Women's Theatre Writing in Victorian Britain by Katherine Newey

By Katherine Newey

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Playwriting competitions were one of the methods adopted in the Victorian (and Edwardian) theatre for generating new plays which conformed to criteria of excellence determined by literary rather than theatrical standards, and conflicts around their establishment, judging, and the afterhistories of performance (or not), attest to the power of ideas about the roles and standards of drama and theatre in this period. The use of competitions to elicit ‘good’ new plays is of a piece with the new politics and economics of competition pursued by a rising professional and industrial middle-class, and the presence of these practices in the theatre, however contested or ridiculed, is indicative both of the power of the new modes of economic and social thought emerging under the banner of Reform, and of the important position of the (London) theatre in the cultural imaginary of the Victorian period.

London theatre in the first thirty years of the nineteenth century was changed by the rapid growth of the city, producing a new popular audience characterized by geographical and class mobility, working in an expanding city, increasingly organized socially and economically around mechanized labour. 85 The theatre manager himself (it was only occasionally herself) had a far less stable economic environment in which to conduct the business of entertainment – the inflation of the Patents, the incursions of the ‘minor’ theatres, the demands of new audiences for different kinds of diversions – all these factors diminished the opportunities for the kind of protective patronage under which women playwrights apparently flourished in the eighteenth century.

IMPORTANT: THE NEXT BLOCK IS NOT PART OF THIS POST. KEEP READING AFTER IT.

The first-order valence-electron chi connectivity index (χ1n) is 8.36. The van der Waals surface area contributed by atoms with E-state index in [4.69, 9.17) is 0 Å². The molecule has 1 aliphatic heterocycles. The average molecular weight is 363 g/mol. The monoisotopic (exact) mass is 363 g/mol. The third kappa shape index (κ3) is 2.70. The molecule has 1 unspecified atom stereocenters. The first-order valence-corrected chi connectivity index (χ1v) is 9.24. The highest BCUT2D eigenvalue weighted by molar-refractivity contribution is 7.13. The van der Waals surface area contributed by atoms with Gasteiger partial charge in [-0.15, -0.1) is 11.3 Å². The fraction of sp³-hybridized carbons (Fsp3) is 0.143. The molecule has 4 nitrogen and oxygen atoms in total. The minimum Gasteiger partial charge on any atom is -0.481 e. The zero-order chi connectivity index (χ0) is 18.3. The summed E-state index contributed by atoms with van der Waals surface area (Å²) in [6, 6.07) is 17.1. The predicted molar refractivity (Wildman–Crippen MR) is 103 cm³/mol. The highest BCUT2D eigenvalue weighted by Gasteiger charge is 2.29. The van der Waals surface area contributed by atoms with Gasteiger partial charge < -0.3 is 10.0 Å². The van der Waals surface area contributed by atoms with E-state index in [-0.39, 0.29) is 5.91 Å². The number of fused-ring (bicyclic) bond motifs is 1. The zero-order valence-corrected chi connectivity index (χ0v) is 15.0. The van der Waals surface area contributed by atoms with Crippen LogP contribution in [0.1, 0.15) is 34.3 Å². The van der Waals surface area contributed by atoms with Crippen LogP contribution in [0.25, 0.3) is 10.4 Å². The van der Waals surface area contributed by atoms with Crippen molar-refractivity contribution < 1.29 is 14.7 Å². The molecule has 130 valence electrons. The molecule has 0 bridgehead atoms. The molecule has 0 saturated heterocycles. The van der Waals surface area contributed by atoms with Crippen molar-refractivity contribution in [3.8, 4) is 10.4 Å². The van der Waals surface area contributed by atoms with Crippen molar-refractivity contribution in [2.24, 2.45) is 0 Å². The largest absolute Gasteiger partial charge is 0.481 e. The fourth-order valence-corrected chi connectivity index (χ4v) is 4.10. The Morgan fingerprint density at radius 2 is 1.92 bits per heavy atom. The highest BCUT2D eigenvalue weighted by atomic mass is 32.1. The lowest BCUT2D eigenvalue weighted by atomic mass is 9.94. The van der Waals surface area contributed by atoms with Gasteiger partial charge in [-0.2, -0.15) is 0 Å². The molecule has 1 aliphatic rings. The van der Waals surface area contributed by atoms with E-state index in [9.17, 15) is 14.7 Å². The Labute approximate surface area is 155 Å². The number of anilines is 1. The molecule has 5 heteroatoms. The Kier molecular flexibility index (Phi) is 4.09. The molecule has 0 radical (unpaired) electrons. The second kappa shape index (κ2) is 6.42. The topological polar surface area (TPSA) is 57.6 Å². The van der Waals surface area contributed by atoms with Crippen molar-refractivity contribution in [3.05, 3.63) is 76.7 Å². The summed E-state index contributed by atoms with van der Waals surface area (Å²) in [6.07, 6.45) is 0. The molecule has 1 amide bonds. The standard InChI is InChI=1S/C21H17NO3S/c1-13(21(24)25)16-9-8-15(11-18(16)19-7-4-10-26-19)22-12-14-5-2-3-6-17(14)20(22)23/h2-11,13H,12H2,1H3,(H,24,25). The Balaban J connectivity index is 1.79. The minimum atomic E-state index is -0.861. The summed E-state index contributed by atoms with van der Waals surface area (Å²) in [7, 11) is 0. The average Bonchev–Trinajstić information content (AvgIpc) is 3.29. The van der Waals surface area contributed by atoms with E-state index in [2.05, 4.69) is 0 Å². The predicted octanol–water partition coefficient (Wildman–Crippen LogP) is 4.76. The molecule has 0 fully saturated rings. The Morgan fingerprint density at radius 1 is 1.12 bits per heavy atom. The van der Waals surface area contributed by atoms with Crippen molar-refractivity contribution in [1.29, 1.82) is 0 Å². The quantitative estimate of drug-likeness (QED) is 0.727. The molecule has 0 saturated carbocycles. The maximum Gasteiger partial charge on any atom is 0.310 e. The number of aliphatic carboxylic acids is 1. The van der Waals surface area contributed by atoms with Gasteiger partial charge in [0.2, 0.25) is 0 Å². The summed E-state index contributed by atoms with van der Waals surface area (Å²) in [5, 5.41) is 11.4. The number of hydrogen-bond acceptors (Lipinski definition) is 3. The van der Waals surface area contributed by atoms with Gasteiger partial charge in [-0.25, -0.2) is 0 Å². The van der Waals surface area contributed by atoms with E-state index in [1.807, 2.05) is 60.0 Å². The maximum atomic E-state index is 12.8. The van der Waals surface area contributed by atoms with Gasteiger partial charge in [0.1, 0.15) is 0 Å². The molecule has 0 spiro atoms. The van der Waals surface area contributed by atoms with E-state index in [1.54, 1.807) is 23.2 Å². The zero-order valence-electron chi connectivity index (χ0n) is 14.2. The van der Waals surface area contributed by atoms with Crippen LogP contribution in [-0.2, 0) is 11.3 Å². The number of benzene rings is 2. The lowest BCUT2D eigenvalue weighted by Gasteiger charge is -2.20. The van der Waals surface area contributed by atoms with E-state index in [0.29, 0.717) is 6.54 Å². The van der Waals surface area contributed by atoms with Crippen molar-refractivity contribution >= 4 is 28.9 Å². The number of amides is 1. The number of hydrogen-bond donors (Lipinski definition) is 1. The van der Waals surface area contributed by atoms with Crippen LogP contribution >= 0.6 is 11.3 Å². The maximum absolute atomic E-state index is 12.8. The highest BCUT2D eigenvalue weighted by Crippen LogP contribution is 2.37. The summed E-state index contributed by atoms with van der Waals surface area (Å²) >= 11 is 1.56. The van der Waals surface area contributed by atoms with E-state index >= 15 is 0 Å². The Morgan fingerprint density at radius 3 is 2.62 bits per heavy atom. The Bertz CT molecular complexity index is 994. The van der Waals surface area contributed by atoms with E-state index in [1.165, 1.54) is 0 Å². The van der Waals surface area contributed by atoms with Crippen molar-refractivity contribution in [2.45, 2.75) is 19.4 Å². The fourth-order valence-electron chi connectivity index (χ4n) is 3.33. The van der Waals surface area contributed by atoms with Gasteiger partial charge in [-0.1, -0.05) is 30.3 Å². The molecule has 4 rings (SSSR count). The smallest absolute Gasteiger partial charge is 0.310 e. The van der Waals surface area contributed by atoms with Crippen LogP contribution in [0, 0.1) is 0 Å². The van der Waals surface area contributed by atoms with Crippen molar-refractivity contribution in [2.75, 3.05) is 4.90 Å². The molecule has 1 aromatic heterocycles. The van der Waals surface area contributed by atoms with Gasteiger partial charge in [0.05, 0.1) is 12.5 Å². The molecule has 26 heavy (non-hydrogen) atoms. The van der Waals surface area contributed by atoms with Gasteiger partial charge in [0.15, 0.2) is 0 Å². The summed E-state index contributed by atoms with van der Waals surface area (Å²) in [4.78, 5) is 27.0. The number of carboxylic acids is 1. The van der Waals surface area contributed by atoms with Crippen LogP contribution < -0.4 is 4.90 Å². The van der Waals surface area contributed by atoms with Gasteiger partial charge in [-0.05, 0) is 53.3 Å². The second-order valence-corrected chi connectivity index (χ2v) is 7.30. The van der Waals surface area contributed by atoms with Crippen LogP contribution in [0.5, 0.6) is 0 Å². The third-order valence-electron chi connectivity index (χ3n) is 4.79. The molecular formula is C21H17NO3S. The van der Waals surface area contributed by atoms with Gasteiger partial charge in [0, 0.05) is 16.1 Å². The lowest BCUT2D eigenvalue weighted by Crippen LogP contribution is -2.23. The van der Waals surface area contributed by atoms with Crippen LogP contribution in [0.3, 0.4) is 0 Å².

On the other hand, I do not wish to claim simply a triumphalist reverse of the disappearing playwright. Rather, my approach is to note the oscillations between recognition and obscurity, visibility, and invisibility, of women playwrights, to attempt to track the dialectical relationship between patriarchal theatre practices and aesthetics, and women’s activity within these structures. In the period after the heyday of women’s theatre writing identified by Ellen Donkin, women playwrights did disappear.

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